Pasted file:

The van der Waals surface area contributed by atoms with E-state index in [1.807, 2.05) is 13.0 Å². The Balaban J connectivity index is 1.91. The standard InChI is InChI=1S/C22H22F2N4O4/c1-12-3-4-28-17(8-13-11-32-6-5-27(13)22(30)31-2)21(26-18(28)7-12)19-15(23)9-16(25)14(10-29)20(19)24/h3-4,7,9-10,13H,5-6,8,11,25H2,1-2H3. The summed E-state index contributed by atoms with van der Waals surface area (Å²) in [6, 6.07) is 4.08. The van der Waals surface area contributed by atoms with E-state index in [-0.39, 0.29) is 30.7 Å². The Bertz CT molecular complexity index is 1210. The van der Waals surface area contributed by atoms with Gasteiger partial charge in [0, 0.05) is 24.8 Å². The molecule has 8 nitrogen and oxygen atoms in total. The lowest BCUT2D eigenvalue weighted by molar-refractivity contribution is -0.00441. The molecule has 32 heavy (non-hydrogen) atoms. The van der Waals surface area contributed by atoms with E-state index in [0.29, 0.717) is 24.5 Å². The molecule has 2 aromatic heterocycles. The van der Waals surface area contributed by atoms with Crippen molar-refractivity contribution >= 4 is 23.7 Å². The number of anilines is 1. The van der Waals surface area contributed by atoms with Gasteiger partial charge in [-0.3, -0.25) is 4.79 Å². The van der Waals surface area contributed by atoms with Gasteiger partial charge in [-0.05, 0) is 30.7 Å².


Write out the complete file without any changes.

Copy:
The van der Waals surface area contributed by atoms with E-state index in [1.807, 2.05) is 13.0 Å². The Balaban J connectivity index is 1.91. The standard InChI is InChI=1S/C22H22F2N4O4/c1-12-3-4-28-17(8-13-11-32-6-5-27(13)22(30)31-2)21(26-18(28)7-12)19-15(23)9-16(25)14(10-29)20(19)24/h3-4,7,9-10,13H,5-6,8,11,25H2,1-2H3. The summed E-state index contributed by atoms with van der Waals surface area (Å²) in [6, 6.07) is 4.08. The van der Waals surface area contributed by atoms with E-state index in [-0.39, 0.29) is 30.7 Å². The Bertz CT molecular complexity index is 1210. The van der Waals surface area contributed by atoms with Gasteiger partial charge in [0, 0.05) is 24.8 Å². The molecule has 8 nitrogen and oxygen atoms in total. The lowest BCUT2D eigenvalue weighted by molar-refractivity contribution is -0.00441. The molecule has 32 heavy (non-hydrogen) atoms. The van der Waals surface area contributed by atoms with E-state index in [0.29, 0.717) is 24.5 Å². The molecule has 2 aromatic heterocycles. The van der Waals surface area contributed by atoms with Crippen molar-refractivity contribution >= 4 is 23.7 Å². The number of anilines is 1. The van der Waals surface area contributed by atoms with Gasteiger partial charge in [-0.3, -0.25) is 4.79 Å². The van der Waals surface area contributed by atoms with Gasteiger partial charge in [-0.05, 0) is 30.7 Å².